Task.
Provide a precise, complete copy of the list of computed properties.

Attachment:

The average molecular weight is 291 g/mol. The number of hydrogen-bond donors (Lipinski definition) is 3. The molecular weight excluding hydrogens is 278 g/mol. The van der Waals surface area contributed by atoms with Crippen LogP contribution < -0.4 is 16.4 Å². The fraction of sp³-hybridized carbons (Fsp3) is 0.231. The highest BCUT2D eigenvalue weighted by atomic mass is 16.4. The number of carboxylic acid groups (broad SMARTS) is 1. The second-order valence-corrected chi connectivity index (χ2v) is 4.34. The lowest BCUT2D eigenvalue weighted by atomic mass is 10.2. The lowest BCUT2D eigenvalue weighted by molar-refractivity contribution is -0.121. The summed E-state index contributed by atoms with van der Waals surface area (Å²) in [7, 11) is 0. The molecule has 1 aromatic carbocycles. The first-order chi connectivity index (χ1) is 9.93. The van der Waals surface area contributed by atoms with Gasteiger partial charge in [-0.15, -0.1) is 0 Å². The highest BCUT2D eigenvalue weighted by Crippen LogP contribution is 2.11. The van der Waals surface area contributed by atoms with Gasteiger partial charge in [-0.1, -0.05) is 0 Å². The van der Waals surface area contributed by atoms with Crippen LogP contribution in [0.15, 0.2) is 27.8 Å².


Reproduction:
The average molecular weight is 291 g/mol. The number of hydrogen-bond donors (Lipinski definition) is 3. The molecular weight excluding hydrogens is 278 g/mol. The van der Waals surface area contributed by atoms with Crippen LogP contribution < -0.4 is 16.4 Å². The fraction of sp³-hybridized carbons (Fsp3) is 0.231. The highest BCUT2D eigenvalue weighted by atomic mass is 16.4. The number of carboxylic acid groups (broad SMARTS) is 1. The second-order valence-corrected chi connectivity index (χ2v) is 4.34. The lowest BCUT2D eigenvalue weighted by atomic mass is 10.2. The lowest BCUT2D eigenvalue weighted by molar-refractivity contribution is -0.121. The summed E-state index contributed by atoms with van der Waals surface area (Å²) in [7, 11) is 0. The molecule has 1 aromatic carbocycles. The first-order chi connectivity index (χ1) is 9.93. The van der Waals surface area contributed by atoms with Gasteiger partial charge in [-0.15, -0.1) is 0 Å². The highest BCUT2D eigenvalue weighted by Crippen LogP contribution is 2.11. The van der Waals surface area contributed by atoms with Gasteiger partial charge in [-0.1, -0.05) is 0 Å². The van der Waals surface area contributed by atoms with Crippen LogP contribution in [0.15, 0.2) is 27.8 Å².